Maui Arts & Entertainment

Te Vaka on Maui One Night Only in Lahaina

October 27, 2015, 5:06 PM HST
* Updated October 28, 1:41 PM
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The South Pacific roots band, Te Vaka, “The Canoe” returns to Maui after eight years for one night only on Wednesday, Oct. 28, 2015, at the Maui Theatre in Lahaina.

A warm Hawaiian welcome was prepared for Te Vaka by Lahaina leader Keʻeaumoku Kapu at Nā Hale O Aikane in West Maui last night and this afternoon at the Westin Kāʻanapali Ocean Resort Villas. As customary throughout Polynesia, the nine band members participated in an awa ceremony followed by food and fellowship.

The Maui stop is one of four shows in the Hawaiian Islands as the group rounds out its US tour, which included previous stops in Florida, Washington, California and Arizona.  Other island stops include: Kamuela, HI at the Kahilu Theatre on Oct. 29; Honolulu at the Hawaiʻi Theatre Center on Oct. 30; and Līhue at the Kauaʻi Performing Arts Center at KCC on Nov. 1.

As of Tuesday afternoon, Oct. 27, tickets were still available for the Maui show.  Reservations can be made by calling the Maui Theatre box office at (808) 856-7900.

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Te Vaka was selected as the musical sound for the new Disney animated feature Moana which hits theaters around Thanksgiving of next year.  In recent weeks, Disney also announced the selection of 14-year-old Auliʻi Cravalho of Mililani to voice the role of princess, Moana.  She will meet the Te Vaka group for the first time at their Honolulu show, scheduled for Oct. 30 at the Hawaiʻi Theatre Center.

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Opetaia Foaʻi, the founder and leader of Te Vaka composed the songs and Te Vaka will perform them on the soundtrack of the film.  The group also celebrates the release of their new CD AMATAGA, “The Beginning,” which came out in September.  The CD, which is their eighth, is described as “a mix of the signature Te Vaka sound with heartfelt songs that serve as a call to support cultural and environmental sustainability in the Pacific.”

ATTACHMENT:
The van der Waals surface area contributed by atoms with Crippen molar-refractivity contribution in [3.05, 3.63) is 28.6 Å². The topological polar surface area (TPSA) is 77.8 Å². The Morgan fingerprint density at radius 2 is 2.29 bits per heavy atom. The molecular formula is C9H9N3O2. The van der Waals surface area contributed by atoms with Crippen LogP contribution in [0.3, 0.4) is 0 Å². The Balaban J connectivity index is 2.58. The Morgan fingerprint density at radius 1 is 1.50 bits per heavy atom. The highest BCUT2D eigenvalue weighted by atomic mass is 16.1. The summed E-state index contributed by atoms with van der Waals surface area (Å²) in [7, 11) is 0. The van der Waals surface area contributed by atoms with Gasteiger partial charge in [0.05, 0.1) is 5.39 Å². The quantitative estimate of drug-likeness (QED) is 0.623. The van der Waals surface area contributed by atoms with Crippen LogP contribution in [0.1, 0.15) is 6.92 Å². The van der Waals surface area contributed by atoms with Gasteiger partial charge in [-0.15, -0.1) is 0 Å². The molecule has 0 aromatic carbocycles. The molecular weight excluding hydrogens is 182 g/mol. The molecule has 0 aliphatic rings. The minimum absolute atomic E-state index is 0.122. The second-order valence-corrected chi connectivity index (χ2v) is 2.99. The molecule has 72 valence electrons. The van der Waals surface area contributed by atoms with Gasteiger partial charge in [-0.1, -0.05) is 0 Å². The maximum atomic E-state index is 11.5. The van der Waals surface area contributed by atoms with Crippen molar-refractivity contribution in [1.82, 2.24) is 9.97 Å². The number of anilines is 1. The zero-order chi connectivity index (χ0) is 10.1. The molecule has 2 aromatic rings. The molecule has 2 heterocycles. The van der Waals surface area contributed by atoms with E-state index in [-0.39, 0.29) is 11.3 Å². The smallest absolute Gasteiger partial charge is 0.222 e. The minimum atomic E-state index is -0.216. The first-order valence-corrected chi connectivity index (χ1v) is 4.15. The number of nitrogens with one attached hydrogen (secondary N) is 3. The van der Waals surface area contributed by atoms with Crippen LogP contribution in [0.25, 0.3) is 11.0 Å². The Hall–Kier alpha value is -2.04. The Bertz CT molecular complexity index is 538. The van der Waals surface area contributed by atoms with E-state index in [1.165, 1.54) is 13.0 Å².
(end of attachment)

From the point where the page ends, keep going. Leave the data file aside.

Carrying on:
Te Vaka is an original voice in the contemporary music of the Pacific. Led by award-winning singer-songwriter Opetaia Foa‘i, [pronounced OH-PEH-TIE-YA FOE-AYE], Te Vaka’s infectious melodies, Polynesian drums, and world beat rhythms draw on its roots in the cultures of Tokelau, Samoa, Cook Islands, and New Zealand Maori as well as today’s funk, pop, and rock sensibilities.

A press announcement described the Te Vaka sound:

“With Opetaia on vocals and lead guitar, using open tunings often associated with slack key techniques, the band brings its lively energy to a mix of traditional and modern instruments, from log drums to electric guitar, bass, and keyboards. The beauty of the rich vocal harmonies, dancing that evokes Pacific traditions, and the poetry of lyrics in Tokelauan and Samoan languages belie the serious intent of many of the songs, which address current issues in the Pacific including climate change, family and cultural displacement, the more recent tolls of the tsunami in Samoa and drug culture among indigenous youth, as well as lighter fare. Yet, the band delivers up a rocking, joyful evening as the multi-talented musicians and singers double as dancers and chanters (Pacific-style). The music is life-affirming, every concert a celebration.”

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To date, Te Vaka has performed in 38 countries, including performances at London’s Royal Albert Hall, the Beijing Olympics, and festivals around the world.

Te Vaka on Maui. Photo credit Daryl Fujiwara.

Te Vaka on Maui. Photo credit Daryl Fujiwara.

Te Vaka on Maui. Photo credit Daryl Fujiwara.

Te Vaka on Maui. Photo credit Daryl Fujiwara.

Te Vaka on Maui. Photo credit Daryl Fujiwara.

Te Vaka on Maui. Photo credit Daryl Fujiwara.

Te Vaka on Maui. Photo credit Daryl Fujiwara.

Te Vaka on Maui. Photo credit Daryl Fujiwara.

Te Vaka on Maui. Photo credit Daryl Fujiwara.

Te Vaka on Maui. Photo credit Daryl Fujiwara.

Te Vaka on Maui. Photo credit Daryl Fujiwara.

Te Vaka on Maui. Photo credit Daryl Fujiwara.

Te Vaka on Maui. Photo credit Daryl Fujiwara.

Te Vaka on Maui. Photo credit Daryl Fujiwara.

Te Vaka on Maui. Photo credit Daryl Fujiwara.

Te Vaka on Maui. Photo credit Daryl Fujiwara.

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